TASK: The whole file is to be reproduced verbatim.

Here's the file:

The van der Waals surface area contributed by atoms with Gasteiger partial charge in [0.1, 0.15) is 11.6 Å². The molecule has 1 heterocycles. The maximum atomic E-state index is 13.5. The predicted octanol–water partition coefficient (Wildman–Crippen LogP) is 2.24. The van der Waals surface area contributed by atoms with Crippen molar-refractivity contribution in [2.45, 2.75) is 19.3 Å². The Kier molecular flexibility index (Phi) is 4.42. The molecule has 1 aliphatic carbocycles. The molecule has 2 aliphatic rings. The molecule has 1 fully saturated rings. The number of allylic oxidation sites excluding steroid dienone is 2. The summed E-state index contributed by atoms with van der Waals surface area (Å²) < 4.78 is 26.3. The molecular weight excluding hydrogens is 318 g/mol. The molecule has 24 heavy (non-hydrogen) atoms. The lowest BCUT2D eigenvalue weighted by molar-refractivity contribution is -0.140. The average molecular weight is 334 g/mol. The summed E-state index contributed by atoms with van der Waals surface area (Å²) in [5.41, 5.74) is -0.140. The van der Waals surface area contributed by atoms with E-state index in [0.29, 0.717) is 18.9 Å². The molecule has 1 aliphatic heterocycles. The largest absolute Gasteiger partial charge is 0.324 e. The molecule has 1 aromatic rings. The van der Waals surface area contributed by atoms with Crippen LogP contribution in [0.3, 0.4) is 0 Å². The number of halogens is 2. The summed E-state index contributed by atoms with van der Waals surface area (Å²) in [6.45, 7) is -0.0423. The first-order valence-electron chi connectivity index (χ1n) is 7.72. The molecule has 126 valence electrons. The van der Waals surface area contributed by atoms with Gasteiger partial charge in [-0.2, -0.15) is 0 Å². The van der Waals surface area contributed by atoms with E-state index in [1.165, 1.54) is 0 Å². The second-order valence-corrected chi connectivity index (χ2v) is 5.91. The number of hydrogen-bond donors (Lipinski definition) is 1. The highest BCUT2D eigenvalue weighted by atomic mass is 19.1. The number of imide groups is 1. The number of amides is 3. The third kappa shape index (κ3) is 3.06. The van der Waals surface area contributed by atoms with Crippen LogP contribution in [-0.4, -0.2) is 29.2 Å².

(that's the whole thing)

The van der Waals surface area contributed by atoms with Gasteiger partial charge in [0.1, 0.15) is 11.6 Å². The molecule has 1 heterocycles. The maximum atomic E-state index is 13.5. The predicted octanol–water partition coefficient (Wildman–Crippen LogP) is 2.24. The van der Waals surface area contributed by atoms with Crippen molar-refractivity contribution in [2.45, 2.75) is 19.3 Å². The Kier molecular flexibility index (Phi) is 4.42. The molecule has 1 aliphatic carbocycles. The molecule has 2 aliphatic rings. The molecule has 1 fully saturated rings. The number of allylic oxidation sites excluding steroid dienone is 2. The summed E-state index contributed by atoms with van der Waals surface area (Å²) < 4.78 is 26.3. The molecular weight excluding hydrogens is 318 g/mol. The molecule has 24 heavy (non-hydrogen) atoms. The lowest BCUT2D eigenvalue weighted by molar-refractivity contribution is -0.140. The average molecular weight is 334 g/mol. The summed E-state index contributed by atoms with van der Waals surface area (Å²) in [5.41, 5.74) is -0.140. The van der Waals surface area contributed by atoms with E-state index in [0.29, 0.717) is 18.9 Å². The molecule has 1 aliphatic heterocycles. The largest absolute Gasteiger partial charge is 0.324 e. The molecule has 1 aromatic rings. The van der Waals surface area contributed by atoms with Crippen LogP contribution in [0.3, 0.4) is 0 Å². The number of halogens is 2. The summed E-state index contributed by atoms with van der Waals surface area (Å²) in [6.45, 7) is -0.0423. The first-order valence-electron chi connectivity index (χ1n) is 7.72. The molecule has 126 valence electrons. The van der Waals surface area contributed by atoms with Gasteiger partial charge in [-0.2, -0.15) is 0 Å². The van der Waals surface area contributed by atoms with E-state index in [1.165, 1.54) is 0 Å². The second-order valence-corrected chi connectivity index (χ2v) is 5.91. The number of hydrogen-bond donors (Lipinski definition) is 1. The highest BCUT2D eigenvalue weighted by atomic mass is 19.1. The number of imide groups is 1. The number of amides is 3. The third kappa shape index (κ3) is 3.06. The van der Waals surface area contributed by atoms with Crippen LogP contribution in [-0.4, -0.2) is 29.2 Å².